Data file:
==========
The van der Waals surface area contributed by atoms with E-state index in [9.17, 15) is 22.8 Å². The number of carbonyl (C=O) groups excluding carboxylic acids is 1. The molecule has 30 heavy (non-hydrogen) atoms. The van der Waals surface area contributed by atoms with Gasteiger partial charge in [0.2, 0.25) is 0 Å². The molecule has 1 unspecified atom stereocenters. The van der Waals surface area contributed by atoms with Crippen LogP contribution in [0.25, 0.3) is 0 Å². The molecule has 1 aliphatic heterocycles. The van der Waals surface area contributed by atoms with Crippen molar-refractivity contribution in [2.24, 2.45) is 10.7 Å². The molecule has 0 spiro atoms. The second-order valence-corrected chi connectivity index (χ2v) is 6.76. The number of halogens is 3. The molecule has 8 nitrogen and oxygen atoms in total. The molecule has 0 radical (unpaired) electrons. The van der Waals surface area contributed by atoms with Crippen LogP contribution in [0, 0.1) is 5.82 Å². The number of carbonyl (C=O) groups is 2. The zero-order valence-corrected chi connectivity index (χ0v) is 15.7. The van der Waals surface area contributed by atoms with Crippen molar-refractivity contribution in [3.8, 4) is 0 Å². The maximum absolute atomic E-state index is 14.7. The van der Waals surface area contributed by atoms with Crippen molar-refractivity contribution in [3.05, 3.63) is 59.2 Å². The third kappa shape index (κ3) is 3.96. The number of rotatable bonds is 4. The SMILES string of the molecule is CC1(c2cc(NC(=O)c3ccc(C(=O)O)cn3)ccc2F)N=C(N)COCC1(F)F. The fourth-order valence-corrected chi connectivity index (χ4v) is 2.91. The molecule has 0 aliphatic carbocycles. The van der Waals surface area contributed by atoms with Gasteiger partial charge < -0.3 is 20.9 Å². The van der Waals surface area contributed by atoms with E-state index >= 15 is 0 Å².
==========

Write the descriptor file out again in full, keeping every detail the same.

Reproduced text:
The van der Waals surface area contributed by atoms with E-state index in [9.17, 15) is 22.8 Å². The number of carbonyl (C=O) groups excluding carboxylic acids is 1. The molecule has 30 heavy (non-hydrogen) atoms. The van der Waals surface area contributed by atoms with Gasteiger partial charge in [0.2, 0.25) is 0 Å². The molecule has 1 unspecified atom stereocenters. The van der Waals surface area contributed by atoms with Crippen LogP contribution in [0.25, 0.3) is 0 Å². The molecule has 1 aliphatic heterocycles. The van der Waals surface area contributed by atoms with Crippen molar-refractivity contribution in [2.24, 2.45) is 10.7 Å². The molecule has 0 spiro atoms. The second-order valence-corrected chi connectivity index (χ2v) is 6.76. The number of halogens is 3. The molecule has 8 nitrogen and oxygen atoms in total. The molecule has 0 radical (unpaired) electrons. The van der Waals surface area contributed by atoms with Crippen LogP contribution in [0, 0.1) is 5.82 Å². The number of carbonyl (C=O) groups is 2. The zero-order valence-corrected chi connectivity index (χ0v) is 15.7. The van der Waals surface area contributed by atoms with Crippen molar-refractivity contribution in [3.8, 4) is 0 Å². The maximum absolute atomic E-state index is 14.7. The van der Waals surface area contributed by atoms with Crippen molar-refractivity contribution in [3.05, 3.63) is 59.2 Å². The third kappa shape index (κ3) is 3.96. The number of rotatable bonds is 4. The SMILES string of the molecule is CC1(c2cc(NC(=O)c3ccc(C(=O)O)cn3)ccc2F)N=C(N)COCC1(F)F. The fourth-order valence-corrected chi connectivity index (χ4v) is 2.91. The molecule has 0 aliphatic carbocycles. The van der Waals surface area contributed by atoms with Gasteiger partial charge < -0.3 is 20.9 Å². The van der Waals surface area contributed by atoms with E-state index >= 15 is 0 Å².